On the long sandy beach of Jumeirah Al Naseem, over looking Dubai’s iconic Burj al Arab, over 50 people gathered yesterday morning to send 12 sea turtles, including the endangered Hawksbills and Greens, back to sea. Onlookers smiled as the turtles, both young and mature, made their way to the water’s edge and were gently swept up by the waves, venturing into the open sea, free once again.
Dubai’s dedication to a sustainable future has made way for some impressive initiatives, and the Dubai Turtle Rehabilitation Project (DTRP) who organised the morning’s conservation event, is one shining, and longstanding example.
Started almost two decades ago back in 2004, it’s been a powerhouse program, rehabilitating and returning the UAE’s injured sea turtles back to the ocean. Based out of the Burj Al Arab Jumeirah, the DTRP places rescued turtles in an intensive care unit at its aquarium for early treatment before transferring them to a specially designed, sea-water-fed lagoon at Jumeirah Al Naseem. There they are able to get used to a natural environment and regain strength before being released back into their ocean home.
So far, over 2,100 turtles have splashed back into the Gulf waters, thanks to their efforts, with an average of more than 100 turtles rescued and rehabilitated every year.
But the project goes beyond rescue; it’s about research too. Gina al Wasl, one of the turtles releaesed back into the gulf yesterday, left the sandy shores of the UAE with a sattelite tracking device attached to her shell. That tiny piece of tech will allow the DTRP to monitor this particular marine adventurer, which in turn will inform conservation strategies.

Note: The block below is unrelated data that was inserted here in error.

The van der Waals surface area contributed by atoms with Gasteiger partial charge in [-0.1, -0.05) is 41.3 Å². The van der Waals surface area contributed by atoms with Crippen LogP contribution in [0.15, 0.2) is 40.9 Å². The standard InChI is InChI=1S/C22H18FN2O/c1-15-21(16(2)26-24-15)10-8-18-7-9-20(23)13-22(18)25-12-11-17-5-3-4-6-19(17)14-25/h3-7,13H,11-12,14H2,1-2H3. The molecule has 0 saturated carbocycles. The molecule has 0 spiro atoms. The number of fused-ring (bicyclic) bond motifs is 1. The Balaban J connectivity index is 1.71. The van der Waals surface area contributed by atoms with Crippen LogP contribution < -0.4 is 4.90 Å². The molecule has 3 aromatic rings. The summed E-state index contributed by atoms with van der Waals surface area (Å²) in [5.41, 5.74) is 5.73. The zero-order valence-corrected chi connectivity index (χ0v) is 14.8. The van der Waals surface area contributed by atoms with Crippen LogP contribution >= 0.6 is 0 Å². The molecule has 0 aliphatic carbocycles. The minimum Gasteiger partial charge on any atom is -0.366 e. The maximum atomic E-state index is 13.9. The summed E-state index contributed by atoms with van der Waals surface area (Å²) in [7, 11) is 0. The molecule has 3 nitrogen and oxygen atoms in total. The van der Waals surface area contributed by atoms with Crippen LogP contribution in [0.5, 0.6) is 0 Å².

The DTRP’s tagging program has uncovered the remarkable distances sea turtles can travel. Dibba, a turtle rehabilitated by the DTRP, travelled an impressive 8,300 km to Thailand in nine months, marking the first documented migration of a marine turtle from the Middle East to South East Asia. Other turtles aided by the program have reached distant shores like India, Pakistan, Oman, and various nations around the Gulf.
This year, the DTRP has set 75 turtles from four different species free into the wild, equipped with satellite tags. Many have navigated to nesting grounds and lingered in conservation zones such as Ras Al Hadd in Oman and various sanctuaries in Abu Dhabi.
While all turtles released into the wild may not be tracked, all are microchipped enabling the team to immediately detect if they get washed back onto the beaches.
This age-old species, along with over 800 other marine and coastal inhabitants, faces dire threats from rising ocean temperatures and pollution. Plastic debris is a significant hazard to turtles, with an alarming 19 to 23 million tonnes of plastic estimated to enter our oceans and waterways each year.
All seven species of sea turtles are now endangered, largely due to human activities including pollution, fishing industry bycatch or fishing net entanglement and habitat destruction from coastal development, along with climate change.
The Dubai Turtle Rehabilitation Project underscores the vital role public involvement plays in conservation. Launched in October 2021, the 800TURTLE hotline (800 887853) allows locals to report and aid distressed sea turtles. Since its launch, community members have been involved in most turtle rescues, phoning in tips and helping out until the rescue team arrives. It’s all about the UAE community as a whole coming together to save these critical sea creatures.